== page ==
"...the Imagination (or love, or sympathy, or any other sentiment) induces knowledge, and knowledge of an 'object' which is proper to it..."
Henry Corbin (1903-1978) was a scholar, philosopher and theologian. He was a champion of the transformative power of the Imagination and of the transcendent reality of the individual in a world threatened by totalitarianisms of all kinds. One of the 20th century’s most prolific scholars of Islamic mysticism, Corbin was Professor of Islam & Islamic Philosophy at the Sorbonne in Paris and at the University of Teheran. He was a major figure at the Eranos Conferences in Switzerland. He introduced the concept of the mundus imaginalis into contemporary thought. His work has provided a foundation for archetypal psychology as developed by James Hillman and influenced countless poets and artists worldwide. But Corbin’s central project was to provide a framework for understanding the unity of the religions of the Book: Judaism, Christianity and Islam. His great work Alone with the Alone: Creative Imagination in the Sufism of Ibn ‘Arabi is a classic initiatory text of visionary spirituality that transcends the tragic divisions among the three great monotheisms. Corbin’s life was devoted to the struggle to free the religious imagination from fundamentalisms of every kind. His work marks a watershed in our understanding of the religions of the West and makes a profound contribution to the study of the place of the imagination in human life.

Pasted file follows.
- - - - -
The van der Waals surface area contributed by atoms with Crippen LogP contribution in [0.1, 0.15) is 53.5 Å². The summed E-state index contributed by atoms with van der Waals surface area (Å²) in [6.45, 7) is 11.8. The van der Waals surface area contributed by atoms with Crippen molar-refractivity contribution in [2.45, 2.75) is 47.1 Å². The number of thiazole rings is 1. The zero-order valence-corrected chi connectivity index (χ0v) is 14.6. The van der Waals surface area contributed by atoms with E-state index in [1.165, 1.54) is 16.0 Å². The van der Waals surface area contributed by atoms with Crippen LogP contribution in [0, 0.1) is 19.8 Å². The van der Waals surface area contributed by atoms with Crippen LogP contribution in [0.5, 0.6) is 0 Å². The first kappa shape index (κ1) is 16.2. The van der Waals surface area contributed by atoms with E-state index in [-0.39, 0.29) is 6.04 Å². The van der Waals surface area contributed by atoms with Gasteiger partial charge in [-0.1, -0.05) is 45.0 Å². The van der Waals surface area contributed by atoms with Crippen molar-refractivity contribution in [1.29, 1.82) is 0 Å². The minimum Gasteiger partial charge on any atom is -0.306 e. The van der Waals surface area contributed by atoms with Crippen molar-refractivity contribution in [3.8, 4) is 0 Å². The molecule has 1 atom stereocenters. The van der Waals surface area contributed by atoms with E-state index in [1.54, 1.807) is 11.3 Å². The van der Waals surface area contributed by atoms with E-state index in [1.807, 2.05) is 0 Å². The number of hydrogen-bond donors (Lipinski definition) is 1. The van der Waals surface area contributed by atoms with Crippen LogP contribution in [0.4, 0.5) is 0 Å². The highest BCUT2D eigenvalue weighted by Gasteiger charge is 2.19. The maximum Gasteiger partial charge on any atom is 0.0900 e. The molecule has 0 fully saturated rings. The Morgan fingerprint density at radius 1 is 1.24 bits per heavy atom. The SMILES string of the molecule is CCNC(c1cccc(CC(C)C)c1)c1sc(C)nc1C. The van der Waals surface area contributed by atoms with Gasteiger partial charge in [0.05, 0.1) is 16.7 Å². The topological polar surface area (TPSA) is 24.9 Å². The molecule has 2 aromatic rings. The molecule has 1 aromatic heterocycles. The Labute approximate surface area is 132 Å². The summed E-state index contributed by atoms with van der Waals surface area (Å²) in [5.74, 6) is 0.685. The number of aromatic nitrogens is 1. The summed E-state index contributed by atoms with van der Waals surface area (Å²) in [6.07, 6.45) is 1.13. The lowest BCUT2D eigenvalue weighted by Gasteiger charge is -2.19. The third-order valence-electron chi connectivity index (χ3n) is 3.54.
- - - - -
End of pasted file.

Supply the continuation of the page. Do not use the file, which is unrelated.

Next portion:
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Thursday, December 10, 2009

Additions to the Bibliography

1. Corbin's translations of Heidegger in the 1930's include "Hölderlin and the Essence of Poetry" which appeared as «Hölderlin et l’essence de la poésie», trad. de l’allemand par H. Corbin, Mesures 3, 15 juill. 1937, pp.  120-143. This was reprinted in 1962 as Heidegger, Martin. Approche de Hölderlin. Translated by Henry Corbin et al. Paris: Gallimard, 1962. 

2. Landolt, Hermann. “Henry Corbin’s Understanding of Mulla Sadra.” In Mulla Sadra and Transcendent Philosophy (Islam-West Philosophical Dialogue: The Papers Presented at the World Congress on Mulla Sadra, May, 1999, Tehran), 1: 163-72. Tehran: SIPRIn, 2001; reprinted in idem, Recherches en spiritualité iranienne, 357-64.

Folio of calligraphy 16th century Mir 'Ali, d. 1556 Safavid or Mughal periods, Iran.

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